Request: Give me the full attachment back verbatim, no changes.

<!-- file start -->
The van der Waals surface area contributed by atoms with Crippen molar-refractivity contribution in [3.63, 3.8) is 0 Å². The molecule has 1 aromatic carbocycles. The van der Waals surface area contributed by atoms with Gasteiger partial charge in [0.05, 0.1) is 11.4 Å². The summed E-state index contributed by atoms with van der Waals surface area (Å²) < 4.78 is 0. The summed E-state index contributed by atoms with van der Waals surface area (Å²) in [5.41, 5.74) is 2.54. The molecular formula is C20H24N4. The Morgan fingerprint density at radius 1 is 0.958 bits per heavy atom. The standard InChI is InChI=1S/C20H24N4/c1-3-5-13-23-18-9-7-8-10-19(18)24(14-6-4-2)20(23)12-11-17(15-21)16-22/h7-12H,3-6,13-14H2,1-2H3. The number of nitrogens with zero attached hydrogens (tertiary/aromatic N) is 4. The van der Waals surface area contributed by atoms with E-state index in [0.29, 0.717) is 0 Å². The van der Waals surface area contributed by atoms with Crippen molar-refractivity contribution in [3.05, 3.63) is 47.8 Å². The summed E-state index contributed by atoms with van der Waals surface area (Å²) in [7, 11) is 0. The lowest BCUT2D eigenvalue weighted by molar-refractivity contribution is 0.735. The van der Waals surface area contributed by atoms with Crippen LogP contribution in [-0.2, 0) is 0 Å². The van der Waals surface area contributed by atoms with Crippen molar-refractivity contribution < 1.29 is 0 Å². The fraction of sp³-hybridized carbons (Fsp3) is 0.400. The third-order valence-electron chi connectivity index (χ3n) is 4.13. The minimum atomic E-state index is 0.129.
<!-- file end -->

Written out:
The van der Waals surface area contributed by atoms with Crippen molar-refractivity contribution in [3.63, 3.8) is 0 Å². The molecule has 1 aromatic carbocycles. The van der Waals surface area contributed by atoms with Gasteiger partial charge in [0.05, 0.1) is 11.4 Å². The summed E-state index contributed by atoms with van der Waals surface area (Å²) < 4.78 is 0. The summed E-state index contributed by atoms with van der Waals surface area (Å²) in [5.41, 5.74) is 2.54. The molecular formula is C20H24N4. The Morgan fingerprint density at radius 1 is 0.958 bits per heavy atom. The standard InChI is InChI=1S/C20H24N4/c1-3-5-13-23-18-9-7-8-10-19(18)24(14-6-4-2)20(23)12-11-17(15-21)16-22/h7-12H,3-6,13-14H2,1-2H3. The number of nitrogens with zero attached hydrogens (tertiary/aromatic N) is 4. The van der Waals surface area contributed by atoms with E-state index in [0.29, 0.717) is 0 Å². The van der Waals surface area contributed by atoms with Crippen molar-refractivity contribution in [3.05, 3.63) is 47.8 Å². The summed E-state index contributed by atoms with van der Waals surface area (Å²) in [7, 11) is 0. The lowest BCUT2D eigenvalue weighted by molar-refractivity contribution is 0.735. The van der Waals surface area contributed by atoms with Crippen LogP contribution in [-0.2, 0) is 0 Å². The van der Waals surface area contributed by atoms with Crippen molar-refractivity contribution < 1.29 is 0 Å². The fraction of sp³-hybridized carbons (Fsp3) is 0.400. The third-order valence-electron chi connectivity index (χ3n) is 4.13. The minimum atomic E-state index is 0.129.